Question: I bought this plant about 2 years ago (it was much smaller then!), but it just keeps growing upward. How do I get it to branch out instead of producing a single central trunk?
Answer: Your plant is a crown of thorns (Euphorbia milii), also called Christ thorn. There are many cultivars with flowers in all kinds of colors and also varieties that branch a lot while others, like yours, rarely seem to branch at all. In my experience, thin-stemmed, small-leafed varieties tend to branch more readily than large-leaved, thick-stemmed varieties like yours.
To force your plant to produce branches, cut off the top. That eliminates “apical dominance” (when the main central stem is dominant over side stems) and forces the redistribution of growth hormones that will hopefully stimulate a few dormant buds further down on the stem to start to grow.
You can simply “pinch” your plant (using pruning shears: this plant is too thorny to pinch with only your thumb and forefinger!), that is, simply prune off the growing point, or you could cut the plant back severely, to maybe 4 inches (10 cm) from its base. That will force your crown of thorns to produce at least one branch and probably several.
Wear gloves when pruning a crown of thorns: not only is the plant very spiny, but its sap irritates the skin and is even poisonous if swallowed. And after pruning, spray the wound with cold water to cause its white sap to coagulate and stop flowing.
If ever your plant produces only one branch (and yes, that can happen), let the new stem grow for 6 months or so, then cut off the tip again. You sometimes need to prune more than once to force certain recalcitrant plants to grow multiple branches.
The other possibility would be to root the top of the plant when you cut it off (again, spray the wound with water to stop its sap from “bleeding”) and plant the rooted cutting in the same pot as the mother plant. If you do this 2 or 3 times, that will give you a dense cluster of branches that will look good even if your plant really isn’t doing much branching.
Try It On Other Plants
And removing the top of most other plants with an upright growth habit will have the same effect. Cut back the top growth of any plant capable of forming branches (palms don’t for example) and the plant will soon produce new shoots lower down.
You’re just not into Easter? The idea of filling your home with perfumed flowers to celebrate a Christian version of an old pagan festival just doesn’t appeal to you? You’re deep into religious denial? Perhaps you can express your utter distaste with a plant that is all Easter, yet not so soft and cuddly as a lily or a daffodil, a sort of gothic Easter plant, if you like: the crown of thorns (Euphorbia milii). It’s much like keeping a rat as a sign of your reject of society … only easier to keep and less likely to escape.
The plant bears the name crown of thorns well: it is truly nasty! Seriously spiky thorns cover its branches and you’d be more tempted to handle it with a bottle holder than with your bare hands. Yet, subversively, it bears stunning blooms that certainly catch the eye.
The common name refers, of course, to the woven crown of thorns placed on the head of Jesus before his crucifixion (thus strongly linking the plant to Easter). No one knows which thorny plant was actually used for this purpose, but many plants (Paliurus spina-christi, Gundelia tournefortii, Koeberlinia spinosa, etc.) have picked up the common name crown of thorns as a result.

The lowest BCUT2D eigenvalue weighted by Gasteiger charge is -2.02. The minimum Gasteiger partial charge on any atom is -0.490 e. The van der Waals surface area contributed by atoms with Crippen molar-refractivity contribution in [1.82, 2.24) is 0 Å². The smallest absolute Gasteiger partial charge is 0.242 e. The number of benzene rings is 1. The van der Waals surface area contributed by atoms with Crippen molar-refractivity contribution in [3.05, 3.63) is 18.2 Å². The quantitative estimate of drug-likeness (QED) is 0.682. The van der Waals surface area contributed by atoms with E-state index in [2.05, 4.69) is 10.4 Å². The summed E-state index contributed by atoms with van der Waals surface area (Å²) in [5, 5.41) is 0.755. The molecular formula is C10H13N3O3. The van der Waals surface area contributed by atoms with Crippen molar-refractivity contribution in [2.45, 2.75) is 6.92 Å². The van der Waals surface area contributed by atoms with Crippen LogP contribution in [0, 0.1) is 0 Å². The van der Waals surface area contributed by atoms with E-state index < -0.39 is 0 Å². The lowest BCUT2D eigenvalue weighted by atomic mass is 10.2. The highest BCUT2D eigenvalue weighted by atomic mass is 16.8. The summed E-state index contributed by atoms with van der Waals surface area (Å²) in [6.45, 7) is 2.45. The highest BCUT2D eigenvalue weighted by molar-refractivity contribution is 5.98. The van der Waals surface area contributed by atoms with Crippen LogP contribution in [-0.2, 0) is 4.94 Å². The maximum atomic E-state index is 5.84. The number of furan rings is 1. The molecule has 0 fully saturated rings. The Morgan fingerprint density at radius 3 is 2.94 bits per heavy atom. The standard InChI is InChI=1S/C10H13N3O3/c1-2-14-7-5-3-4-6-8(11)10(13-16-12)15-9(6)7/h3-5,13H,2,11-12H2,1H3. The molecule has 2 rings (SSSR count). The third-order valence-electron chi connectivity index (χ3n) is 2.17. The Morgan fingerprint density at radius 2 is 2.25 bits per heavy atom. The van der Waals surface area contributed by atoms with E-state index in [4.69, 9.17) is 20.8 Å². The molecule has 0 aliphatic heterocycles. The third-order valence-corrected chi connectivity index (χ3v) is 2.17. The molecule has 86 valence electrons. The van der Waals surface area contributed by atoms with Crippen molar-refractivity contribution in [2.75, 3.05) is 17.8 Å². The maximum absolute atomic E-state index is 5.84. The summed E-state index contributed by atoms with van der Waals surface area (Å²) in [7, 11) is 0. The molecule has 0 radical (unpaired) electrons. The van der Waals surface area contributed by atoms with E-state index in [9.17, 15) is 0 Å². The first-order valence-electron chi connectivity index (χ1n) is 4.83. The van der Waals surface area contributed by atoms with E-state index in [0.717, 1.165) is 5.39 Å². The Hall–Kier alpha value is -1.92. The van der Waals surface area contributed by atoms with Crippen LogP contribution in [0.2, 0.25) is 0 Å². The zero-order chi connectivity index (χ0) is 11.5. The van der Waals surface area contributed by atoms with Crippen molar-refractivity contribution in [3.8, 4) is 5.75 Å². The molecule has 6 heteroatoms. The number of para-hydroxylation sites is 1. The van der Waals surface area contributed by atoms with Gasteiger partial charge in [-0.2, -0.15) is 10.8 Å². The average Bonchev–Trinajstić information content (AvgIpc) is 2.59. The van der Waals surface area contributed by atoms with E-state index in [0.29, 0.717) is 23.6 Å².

The best known crown of thorns plant is the one discussed here: Euphorbia milii, a popular succulent houseplant in colder climates (hardiness zones 1–8) and a common outdoor shrub in arid tropical climates (zones 9–12). You may also know it as Christ plant or Christ thorn.
In spite of these names, it was probably not the plant actually used to make Jesus’s crown of thorns, as it comes from Madagascar, not Israel, although there is some historical evidence suggesting in may have been introduced to the Middle East at just about the right time.
The crown of thorn’s botanical name Euphorbia honors Euphorbus, Greek doctor to the King of Mauretania around the time of Christ. The epithet milii honors Baron Milius, who is said to have introduced this species to cultivation in France in 1821.
The crown of thorns is a branching shrub up to 1.8 m (6 ft) tall (usually much smaller when grown as a houseplant) with extremely spiny gray stems. The broad oval fleshy leaves are mostly carried on new growth, leaving the lower stems bare. It’s usually grown for its attractive blooms, composed of two (sometimes more) colorful petal-like bracts that can last for months. The actual flowers in the center of the inflorescence are small and inconspicuous. The bracts are typically red or, more rarely, yellow in the wild, but there are all sorts of cultivars in a wide range of colors in culture—white, cream, pink, orange, bicolor, etc.—as well as dwarf varieties and cultivars with variegated foliage.
There is also a common hybrid species with much larger flowers and leaves and a considerably thicker stem: E. x lomi (E. milii x E. lophogona). It’s sometimes called giant crown of thorns. Its blooms are particularly striking and come in an equally wide range of colors. The Somona hybrids are a group of cultivars from California with especially nice blooms while there is a horde of Thai hybrids often called Poysean hybrids, Poysean being the Thai word for I. milii. It’s generally less branching than the straight species and a bit of pruning may be needed to encourage it to produce more than one stem.
When a crown of thorns is given good conditions, it can bloom at any time of year, although mostly in spring or summer. Some of the better cultivars will, if given top care, flower non-stop all year long. Under harsh conditions, notably extreme dryness, the crown of thorns may actually go dormant and not only stop flowering, but lose all of its leaves. When watered again, though, it will slowly come “back to life.” (Yes, a truly verifiable case of resurrection!)